Then it was off the the Richmond Raceway Complex for the National Street Rod Association's Richmond Nationals. Thousands of street rods (read: cars from the 30's, 40's, 50's and 60's souped up and maintained to a level of perfection that is only attainable by the retired or the soon-to-be-divorced) were gathered on the sweltering pavement, and while they were beautiful, they did not engage Alastair's attention. The heat sucked us dry, but we managed to have some fun, and doused the boy with a full bottle of water (straight shots to the face, and he loved it!).

Saturday afternoon we pulled out his baby pool and did some front yard swimming. That kid does love some water!

Sunday was spent on yard work and home repairs during the day, but an absolutely fabulous dinner with friends. It's easy to fall out of touch with friends, and you don't realize the tragedy of that fact until you lose them forever. I'm very blessed to have friends who realize how long it's been and how important it is to sit down for a relaxing time together.

Chris, Terry, Jeff, Evelyn, Amanda and I (and Alastair, of course!) went to Nacho Mama's and spent 2 wonderful hours eating, chatting, gossiping, and acting like fools. It was great, and I think we should make it a more common gathering. The only person missing was Mariah, but we spent a good deal of time talking about how much we miss her (we miss you, Mariah).

What a great ending to a great weekend. I hope we do it again soon.

In 2 days I'm off to VIR for a high-performance driving event. It will be 2 days of flogging the Miata on the race track. Mmmm, yummy...

Thursday, August 23, 2007

Don't you buy no ugly truck

That used to be the tag-line of a local used-car/truck dealership in town. I haven't heard it in years, but it leapt forth in my mind today.


I've had the desire to buy a truck for a long time. 4 years ago, I missed my chance to own one for $450 at a silent auction. The inherent utility of a truck is such that almost every household ultimately needs one: bringing large things home where delivery is cost-prohibitive (sometimes 15-20% of the total purchase price!), hauling stuff to the dump, moving, and if you get a 4x4, getting around in the Winter. To say nothing of the ability to tow your own car to the shop for long-term work, and then being free to keep on motoring.

Recently the Miata's transformation into a race car was completed, and with that came a number of concessions to the race track that make street-driving very unpleasant, like a roll-cage that's hard to climb over, an extremely loud exhaust, and the utter lack of ventilation inside the car. Oh, yeah, and the windows don't roll down: they're either on or off.

So the two have been converging: I still want a truck, and I still want to race, but now it's not really all that much fun (or safe) to drive the Miata on the street.

Real story:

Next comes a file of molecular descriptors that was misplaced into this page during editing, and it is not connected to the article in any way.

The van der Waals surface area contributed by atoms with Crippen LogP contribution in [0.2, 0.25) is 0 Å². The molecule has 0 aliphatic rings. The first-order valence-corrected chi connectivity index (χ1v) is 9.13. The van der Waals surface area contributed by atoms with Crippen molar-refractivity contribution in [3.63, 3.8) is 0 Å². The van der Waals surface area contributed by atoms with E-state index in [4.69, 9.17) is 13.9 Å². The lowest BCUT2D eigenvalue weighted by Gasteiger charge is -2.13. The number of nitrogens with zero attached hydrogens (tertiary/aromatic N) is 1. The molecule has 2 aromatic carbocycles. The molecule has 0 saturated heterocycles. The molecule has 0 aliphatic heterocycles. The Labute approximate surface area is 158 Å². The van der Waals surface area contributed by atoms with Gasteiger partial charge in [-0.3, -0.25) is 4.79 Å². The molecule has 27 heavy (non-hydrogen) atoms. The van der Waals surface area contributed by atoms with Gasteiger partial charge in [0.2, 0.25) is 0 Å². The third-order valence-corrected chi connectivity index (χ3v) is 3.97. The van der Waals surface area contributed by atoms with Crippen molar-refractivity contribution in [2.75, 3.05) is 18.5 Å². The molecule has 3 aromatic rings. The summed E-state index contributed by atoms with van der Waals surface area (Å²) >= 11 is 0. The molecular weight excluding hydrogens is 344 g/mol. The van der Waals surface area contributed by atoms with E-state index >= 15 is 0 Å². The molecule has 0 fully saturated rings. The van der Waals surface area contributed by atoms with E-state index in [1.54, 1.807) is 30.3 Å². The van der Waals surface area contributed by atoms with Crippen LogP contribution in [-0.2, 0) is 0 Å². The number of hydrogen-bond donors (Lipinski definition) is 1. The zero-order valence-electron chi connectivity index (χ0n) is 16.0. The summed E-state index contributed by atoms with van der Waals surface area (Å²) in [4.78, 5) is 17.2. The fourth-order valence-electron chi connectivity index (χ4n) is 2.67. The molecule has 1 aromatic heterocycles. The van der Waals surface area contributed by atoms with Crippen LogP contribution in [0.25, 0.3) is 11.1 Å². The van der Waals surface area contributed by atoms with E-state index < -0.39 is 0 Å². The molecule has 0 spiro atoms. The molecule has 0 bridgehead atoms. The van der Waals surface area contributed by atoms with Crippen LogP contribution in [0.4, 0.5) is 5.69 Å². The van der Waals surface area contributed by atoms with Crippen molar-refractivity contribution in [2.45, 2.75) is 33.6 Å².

I've been looking for older 1/2 ton trucks so that I can tow, but with A/C and a radio for those long trips. I started with hope, saw a bunch of clunkers, and eventually found the truck I wanted. It was a retired VDOT truck with 151K miles. That sounds like a lot, but diesels run forever. Specifically, it was a 1992 GMC Sierra 1500 with a 6.2L naturally aspirated Duramax diesel. It had a tow package, A/C, automatic transmission, and for that touch of ultra cool: the VDOT light-bar was still on it!

Did I mention it was orange? Like exactly the same orange I want to paint the Miata?

So I made an offer, that offer was accepted, and today I went to test-drive the truck. In a rare moment when luck and logic meet, I called my buddy Jay at Elliott Tire and asked if, since he was already doing some work for me, I could bring the truck by for a look-over.

I got to the dealership and found the hood up with a battery charger connected. The dealer told me that he'd had to install a new alternator, and that he "was losing more and more money on this deal" (like that was my problem!). Anyway, I took the truck and drove it over to Elliott Tire. It was a slow and laborious drive as I figured out what was where, how to do stuff, and I was excited.

Things took a turn when I parked the truck. I got out, handed the keys to the mechanic, and heard with horror the sounds of a dead battery. They tried to jump it. They tried to jump the other battery (it has 2). They tried to charge the battery, whereupon the 2nd battery started smoking. We're talking 5-packs-a-day kind of smoking, with battery acid bubbling over the side.

Yeah, I'm not buying the truck at this point. We're just in "salvage the day" mode.

Ultimately we wound up leaving the truck in place (another dude who's very familiar with that family of engines pointed out a fuel leak, and we'd already identified a possible oil leak) and went back to the dealer. He wouldn't make eye-contact.

See, that battery wasn't a truck battery. It really wasn't even a car battery. Jay's mechanic suspects it was a lawnmower battery! He also said something was putting a massive electrical load on the battery, even with everything disconnected. They further suspected that the starter had destroyed itself in all the efforts to get it started.

Another guy in the shop was telling me about horror stories he's heard about some of these cheapo dealers. One evidently put sand in the transmission to mask slippage!

So Jay's going to give me the number of a place that rents trucks by the day, but for considerably cheaper than what I've seen elsewhere.

Yeah, don't you buy no ugly truck.

Thursday, August 16, 2007

Wednesday, August 15, 2007

Busy Little Bees

Even in the midst of my yuckyness last week, I managed to fill every second of my weekend with activities.